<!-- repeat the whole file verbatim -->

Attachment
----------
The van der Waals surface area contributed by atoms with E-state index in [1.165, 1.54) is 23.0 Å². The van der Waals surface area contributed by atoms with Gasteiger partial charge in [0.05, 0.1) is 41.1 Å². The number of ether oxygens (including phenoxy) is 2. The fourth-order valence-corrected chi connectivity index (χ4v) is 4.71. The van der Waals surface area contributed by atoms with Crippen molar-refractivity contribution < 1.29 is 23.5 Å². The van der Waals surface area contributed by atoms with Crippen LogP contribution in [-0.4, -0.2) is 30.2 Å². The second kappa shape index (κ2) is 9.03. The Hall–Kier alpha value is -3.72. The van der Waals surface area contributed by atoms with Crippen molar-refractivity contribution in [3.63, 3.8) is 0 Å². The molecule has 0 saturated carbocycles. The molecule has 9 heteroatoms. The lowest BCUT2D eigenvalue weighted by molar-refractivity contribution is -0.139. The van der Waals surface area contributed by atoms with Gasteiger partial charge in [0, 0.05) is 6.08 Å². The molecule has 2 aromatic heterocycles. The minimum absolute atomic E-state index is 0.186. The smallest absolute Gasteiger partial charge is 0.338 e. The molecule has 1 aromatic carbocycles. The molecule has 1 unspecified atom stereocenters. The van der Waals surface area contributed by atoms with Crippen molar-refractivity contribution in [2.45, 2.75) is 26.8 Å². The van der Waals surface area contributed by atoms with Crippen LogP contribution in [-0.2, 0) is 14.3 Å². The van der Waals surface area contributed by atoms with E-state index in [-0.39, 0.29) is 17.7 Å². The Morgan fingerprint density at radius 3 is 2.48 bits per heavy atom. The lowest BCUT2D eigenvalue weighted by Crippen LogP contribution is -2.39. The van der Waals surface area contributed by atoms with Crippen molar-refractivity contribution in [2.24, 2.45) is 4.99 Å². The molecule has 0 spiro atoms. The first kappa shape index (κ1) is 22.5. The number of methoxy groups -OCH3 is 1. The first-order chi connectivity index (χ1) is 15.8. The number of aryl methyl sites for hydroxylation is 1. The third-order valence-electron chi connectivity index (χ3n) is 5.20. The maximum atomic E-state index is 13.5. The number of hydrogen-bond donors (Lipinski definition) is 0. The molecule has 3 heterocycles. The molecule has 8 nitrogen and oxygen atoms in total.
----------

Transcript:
The van der Waals surface area contributed by atoms with E-state index in [1.165, 1.54) is 23.0 Å². The van der Waals surface area contributed by atoms with Gasteiger partial charge in [0.05, 0.1) is 41.1 Å². The number of ether oxygens (including phenoxy) is 2. The fourth-order valence-corrected chi connectivity index (χ4v) is 4.71. The van der Waals surface area contributed by atoms with Crippen molar-refractivity contribution < 1.29 is 23.5 Å². The van der Waals surface area contributed by atoms with Crippen LogP contribution in [-0.4, -0.2) is 30.2 Å². The second kappa shape index (κ2) is 9.03. The Hall–Kier alpha value is -3.72. The van der Waals surface area contributed by atoms with Crippen molar-refractivity contribution in [3.63, 3.8) is 0 Å². The molecule has 0 saturated carbocycles. The molecule has 9 heteroatoms. The lowest BCUT2D eigenvalue weighted by molar-refractivity contribution is -0.139. The van der Waals surface area contributed by atoms with Gasteiger partial charge in [0, 0.05) is 6.08 Å². The molecule has 2 aromatic heterocycles. The minimum absolute atomic E-state index is 0.186. The smallest absolute Gasteiger partial charge is 0.338 e. The molecule has 1 aromatic carbocycles. The molecule has 1 unspecified atom stereocenters. The van der Waals surface area contributed by atoms with Crippen molar-refractivity contribution in [2.45, 2.75) is 26.8 Å². The van der Waals surface area contributed by atoms with Crippen LogP contribution in [-0.2, 0) is 14.3 Å². The van der Waals surface area contributed by atoms with E-state index in [-0.39, 0.29) is 17.7 Å². The Morgan fingerprint density at radius 3 is 2.48 bits per heavy atom. The lowest BCUT2D eigenvalue weighted by Crippen LogP contribution is -2.39. The van der Waals surface area contributed by atoms with Crippen molar-refractivity contribution in [2.24, 2.45) is 4.99 Å². The molecule has 0 spiro atoms. The first kappa shape index (κ1) is 22.5. The number of methoxy groups -OCH3 is 1. The first-order chi connectivity index (χ1) is 15.8. The number of aryl methyl sites for hydroxylation is 1. The third-order valence-electron chi connectivity index (χ3n) is 5.20. The maximum atomic E-state index is 13.5. The number of hydrogen-bond donors (Lipinski definition) is 0. The molecule has 3 heterocycles. The molecule has 8 nitrogen and oxygen atoms in total.